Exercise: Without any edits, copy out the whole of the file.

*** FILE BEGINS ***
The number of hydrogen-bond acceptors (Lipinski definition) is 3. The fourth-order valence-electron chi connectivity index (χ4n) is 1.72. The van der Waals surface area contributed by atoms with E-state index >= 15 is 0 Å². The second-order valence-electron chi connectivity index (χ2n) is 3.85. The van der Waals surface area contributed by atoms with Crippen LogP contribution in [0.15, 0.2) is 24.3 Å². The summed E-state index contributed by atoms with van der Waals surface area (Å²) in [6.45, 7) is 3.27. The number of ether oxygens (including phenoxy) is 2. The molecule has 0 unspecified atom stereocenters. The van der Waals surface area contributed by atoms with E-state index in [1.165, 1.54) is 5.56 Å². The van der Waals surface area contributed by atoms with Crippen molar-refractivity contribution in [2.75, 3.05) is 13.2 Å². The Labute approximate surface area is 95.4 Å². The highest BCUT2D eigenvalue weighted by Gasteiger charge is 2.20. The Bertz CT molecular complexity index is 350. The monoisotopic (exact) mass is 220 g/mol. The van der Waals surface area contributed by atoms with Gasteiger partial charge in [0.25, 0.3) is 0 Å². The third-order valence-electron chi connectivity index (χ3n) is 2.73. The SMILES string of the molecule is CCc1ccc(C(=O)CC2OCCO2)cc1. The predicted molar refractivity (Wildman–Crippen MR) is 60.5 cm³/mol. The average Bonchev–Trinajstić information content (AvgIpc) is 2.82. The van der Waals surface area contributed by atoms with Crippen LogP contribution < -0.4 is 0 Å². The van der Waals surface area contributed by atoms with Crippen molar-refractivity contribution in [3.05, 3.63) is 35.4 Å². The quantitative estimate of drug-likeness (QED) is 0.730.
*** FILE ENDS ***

The number of hydrogen-bond acceptors (Lipinski definition) is 3. The fourth-order valence-electron chi connectivity index (χ4n) is 1.72. The van der Waals surface area contributed by atoms with E-state index >= 15 is 0 Å². The second-order valence-electron chi connectivity index (χ2n) is 3.85. The van der Waals surface area contributed by atoms with Crippen LogP contribution in [0.15, 0.2) is 24.3 Å². The summed E-state index contributed by atoms with van der Waals surface area (Å²) in [6.45, 7) is 3.27. The number of ether oxygens (including phenoxy) is 2. The molecule has 0 unspecified atom stereocenters. The van der Waals surface area contributed by atoms with E-state index in [1.165, 1.54) is 5.56 Å². The van der Waals surface area contributed by atoms with Crippen molar-refractivity contribution in [2.75, 3.05) is 13.2 Å². The Labute approximate surface area is 95.4 Å². The highest BCUT2D eigenvalue weighted by Gasteiger charge is 2.20. The Bertz CT molecular complexity index is 350. The monoisotopic (exact) mass is 220 g/mol. The van der Waals surface area contributed by atoms with Gasteiger partial charge in [0.25, 0.3) is 0 Å². The third-order valence-electron chi connectivity index (χ3n) is 2.73. The SMILES string of the molecule is CCc1ccc(C(=O)CC2OCCO2)cc1. The predicted molar refractivity (Wildman–Crippen MR) is 60.5 cm³/mol. The average Bonchev–Trinajstić information content (AvgIpc) is 2.82. The van der Waals surface area contributed by atoms with Crippen LogP contribution < -0.4 is 0 Å². The van der Waals surface area contributed by atoms with Crippen molar-refractivity contribution in [3.05, 3.63) is 35.4 Å². The quantitative estimate of drug-likeness (QED) is 0.730.